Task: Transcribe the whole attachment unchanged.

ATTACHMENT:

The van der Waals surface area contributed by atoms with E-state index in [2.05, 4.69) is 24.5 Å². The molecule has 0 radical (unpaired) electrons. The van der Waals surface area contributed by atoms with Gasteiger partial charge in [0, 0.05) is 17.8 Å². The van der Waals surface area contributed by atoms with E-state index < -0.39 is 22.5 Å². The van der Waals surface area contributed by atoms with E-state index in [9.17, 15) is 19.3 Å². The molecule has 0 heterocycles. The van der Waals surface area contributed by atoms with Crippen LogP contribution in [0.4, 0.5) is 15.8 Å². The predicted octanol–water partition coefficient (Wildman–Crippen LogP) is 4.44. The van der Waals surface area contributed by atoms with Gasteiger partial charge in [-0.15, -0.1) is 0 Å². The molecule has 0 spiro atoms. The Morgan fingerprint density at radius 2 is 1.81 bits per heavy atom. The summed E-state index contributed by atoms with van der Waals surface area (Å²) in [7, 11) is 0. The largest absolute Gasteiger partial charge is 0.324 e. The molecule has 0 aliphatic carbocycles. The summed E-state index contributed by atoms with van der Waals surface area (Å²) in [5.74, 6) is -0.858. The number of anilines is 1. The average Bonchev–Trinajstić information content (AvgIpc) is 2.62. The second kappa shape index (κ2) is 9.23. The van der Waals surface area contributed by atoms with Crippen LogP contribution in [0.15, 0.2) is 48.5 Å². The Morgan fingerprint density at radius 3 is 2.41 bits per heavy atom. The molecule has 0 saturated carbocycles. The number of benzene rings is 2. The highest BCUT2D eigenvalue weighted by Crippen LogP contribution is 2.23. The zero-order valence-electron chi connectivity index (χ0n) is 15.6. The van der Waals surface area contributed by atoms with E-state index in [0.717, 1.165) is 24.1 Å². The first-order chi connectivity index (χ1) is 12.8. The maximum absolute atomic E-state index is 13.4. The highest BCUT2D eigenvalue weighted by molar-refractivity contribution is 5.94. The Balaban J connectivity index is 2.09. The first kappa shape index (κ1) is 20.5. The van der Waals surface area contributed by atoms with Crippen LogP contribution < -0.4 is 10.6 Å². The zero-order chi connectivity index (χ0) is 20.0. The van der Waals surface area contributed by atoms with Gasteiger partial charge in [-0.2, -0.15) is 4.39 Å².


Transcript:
The van der Waals surface area contributed by atoms with E-state index in [2.05, 4.69) is 24.5 Å². The molecule has 0 radical (unpaired) electrons. The van der Waals surface area contributed by atoms with Gasteiger partial charge in [0, 0.05) is 17.8 Å². The van der Waals surface area contributed by atoms with E-state index < -0.39 is 22.5 Å². The van der Waals surface area contributed by atoms with E-state index in [9.17, 15) is 19.3 Å². The molecule has 0 heterocycles. The van der Waals surface area contributed by atoms with Crippen LogP contribution in [0.4, 0.5) is 15.8 Å². The predicted octanol–water partition coefficient (Wildman–Crippen LogP) is 4.44. The van der Waals surface area contributed by atoms with Gasteiger partial charge in [-0.15, -0.1) is 0 Å². The molecule has 0 spiro atoms. The Morgan fingerprint density at radius 2 is 1.81 bits per heavy atom. The summed E-state index contributed by atoms with van der Waals surface area (Å²) in [7, 11) is 0. The largest absolute Gasteiger partial charge is 0.324 e. The molecule has 0 aliphatic carbocycles. The summed E-state index contributed by atoms with van der Waals surface area (Å²) in [5.74, 6) is -0.858. The number of anilines is 1. The average Bonchev–Trinajstić information content (AvgIpc) is 2.62. The second kappa shape index (κ2) is 9.23. The van der Waals surface area contributed by atoms with Crippen LogP contribution in [0.15, 0.2) is 48.5 Å². The Morgan fingerprint density at radius 3 is 2.41 bits per heavy atom. The molecule has 0 saturated carbocycles. The number of benzene rings is 2. The highest BCUT2D eigenvalue weighted by Crippen LogP contribution is 2.23. The zero-order valence-electron chi connectivity index (χ0n) is 15.6. The van der Waals surface area contributed by atoms with E-state index in [0.717, 1.165) is 24.1 Å². The first-order chi connectivity index (χ1) is 12.8. The maximum absolute atomic E-state index is 13.4. The highest BCUT2D eigenvalue weighted by molar-refractivity contribution is 5.94. The Balaban J connectivity index is 2.09. The first kappa shape index (κ1) is 20.5. The van der Waals surface area contributed by atoms with Crippen LogP contribution < -0.4 is 10.6 Å². The zero-order chi connectivity index (χ0) is 20.0. The van der Waals surface area contributed by atoms with Gasteiger partial charge in [-0.2, -0.15) is 4.39 Å².